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Solar Capture Technologies is a Blyth-based business with more than 38 years’ experience in solar research, development and manufacturing. The team aims to empower generations to use clean and renewable solar power solutions, and to make solar accessible to everyone. Lewis Caseley, Commercial Manager, explains how connections made through the North East Energy Catalyst are helping to take their new product to the next level.

 

How did you first make contact with the North East Energy Catalyst?

We saw the call-out for businesses to enter the North East Energy Catalyst’s Energy Innovation Challenge earlier this year and the theme of the challenge – which was all about reducing carbon emissions – fitted well with our business and the new technology we’re developing.

We’re working on a new product based on a lightweight solar material made from polymers and we’re now at the stage of wanting to access funding and demonstration sites, and get the product in front of the right people, and we thought that the Energy Innovation Challenge could help us do this.

Can you tell us more about Solar Capture Technologies and the products you’re developing?

The business has its roots in research and over the years we’ve worked with multiple research bodies and universities. More recently, we’ve moved more towards developing our own products and already have our solar panels in place on emergency roadside phones, ticket machines and bollards across the country’s road network.

Our latest product in development is the SolarFace which combines our advanced solar harvesting technology with high performance composite materials.

What makes your product different from what’s already out there?

SolarFace modules are really lightweight which means they can be used almost anywhere – not only on buildings but on cars, on commercial vehicles like ambulances, offshore, and we’re even working on a floating unit.

They are a quarter of the weight of traditional solar modules and can be manufactured to fit any shape. For example, when used on housing or commercial buildings, the panel forms the fabric of the roof as well as generating power.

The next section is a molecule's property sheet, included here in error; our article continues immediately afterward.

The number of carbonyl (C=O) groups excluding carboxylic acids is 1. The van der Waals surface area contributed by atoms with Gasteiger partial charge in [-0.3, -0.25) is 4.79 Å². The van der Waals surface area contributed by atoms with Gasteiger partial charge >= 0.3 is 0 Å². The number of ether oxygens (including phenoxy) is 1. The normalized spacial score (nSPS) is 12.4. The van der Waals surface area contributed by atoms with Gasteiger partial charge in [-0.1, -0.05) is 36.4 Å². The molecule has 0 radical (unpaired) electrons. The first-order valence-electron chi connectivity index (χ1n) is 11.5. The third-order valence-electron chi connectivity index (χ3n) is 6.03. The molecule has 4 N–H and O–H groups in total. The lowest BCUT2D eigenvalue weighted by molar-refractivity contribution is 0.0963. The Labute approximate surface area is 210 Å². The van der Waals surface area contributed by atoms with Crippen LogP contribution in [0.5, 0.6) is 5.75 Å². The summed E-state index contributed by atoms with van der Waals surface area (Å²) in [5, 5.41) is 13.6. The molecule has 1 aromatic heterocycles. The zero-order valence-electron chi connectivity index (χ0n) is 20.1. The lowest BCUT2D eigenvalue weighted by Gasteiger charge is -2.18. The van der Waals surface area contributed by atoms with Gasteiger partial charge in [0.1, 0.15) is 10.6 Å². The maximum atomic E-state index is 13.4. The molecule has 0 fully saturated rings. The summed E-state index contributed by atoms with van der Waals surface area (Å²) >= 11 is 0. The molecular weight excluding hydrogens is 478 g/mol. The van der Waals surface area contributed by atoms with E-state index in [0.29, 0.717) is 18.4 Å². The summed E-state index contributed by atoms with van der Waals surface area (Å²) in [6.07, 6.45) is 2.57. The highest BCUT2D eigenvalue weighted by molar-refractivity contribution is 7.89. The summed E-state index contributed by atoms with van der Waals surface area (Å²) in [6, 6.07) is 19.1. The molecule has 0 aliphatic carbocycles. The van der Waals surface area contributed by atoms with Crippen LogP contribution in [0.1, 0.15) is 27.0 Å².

We’ve also designed the product to operate at the lowest light levels, so they continue to generate energy through the winter.

It’s a ground-breaking product and to take the product to volume manufacture we needed investment and access to networks.

What happened as a result of entering the Energy Innovation Challenge?

The challenge went live just as the UK entered lockdown so the events we attended with the rest of the cohort were online. We’ve met other SMEs operating in the energy sector and made some interesting connections.

We’re also now applying for funding through the North East LEP’s Energy for Growth programme and working with David Lynch, the North East LEP’s Energy Innovation Partnership Manager, to make connections with organisations in the social housing and transport world, which will help us to secure sites to demonstrate SolarFace’s capabilities.

What’s next for you?

The profile of solar power is increasing as more and more people are looking for new ways to generate power and reduce carbon emissions. At the same time, businesses are beginning to understand how solar can help to save them money and improve their products.

There’s huge potential for us within the automotive industry, transport, public spaces and education, and we’re working with partners to demonstrate the possibilities for SolarFace – for example, we’ve created benches made from recycled plastic which incorporate the solar panels and can be used for phone charging, to boost wifi networks or to power lighting.

We’re also investing in upgrading our factory facilities and moving to mass manufacturing and automation which will make the product far more competitive.

The North East Energy Catalyst is ground-breaking partnership to unite the North East’s leading energy innovation, demonstration and delivery capabilities. Read more about the partnership here.

The Energy Innovation Challenge is now open for applications – more details about the challenge are available here or from David Lynch on [email protected].

It is facilitated by the North East Local Enterprise Partnership (LEP), and North East Energy Catalyst partners are: Newcastle University; Durham University; Northumbria University; Zero Carbon Futures (a subsidiary of Gateshead College); Northern Powergrid; Northern Gas Networks; The Offshore Renewable Energy Catapult; The British Engines Group; Innovation SuperNetwork; Northumbrian Water; The North of Tyne Combined Authority; The North East Combined Authority.

The North East Energy Catalyst is supported by ERDF and the Energy Innovation Challenge received grant funding from the government’s Local Growth Fund via the North East LEP.

 

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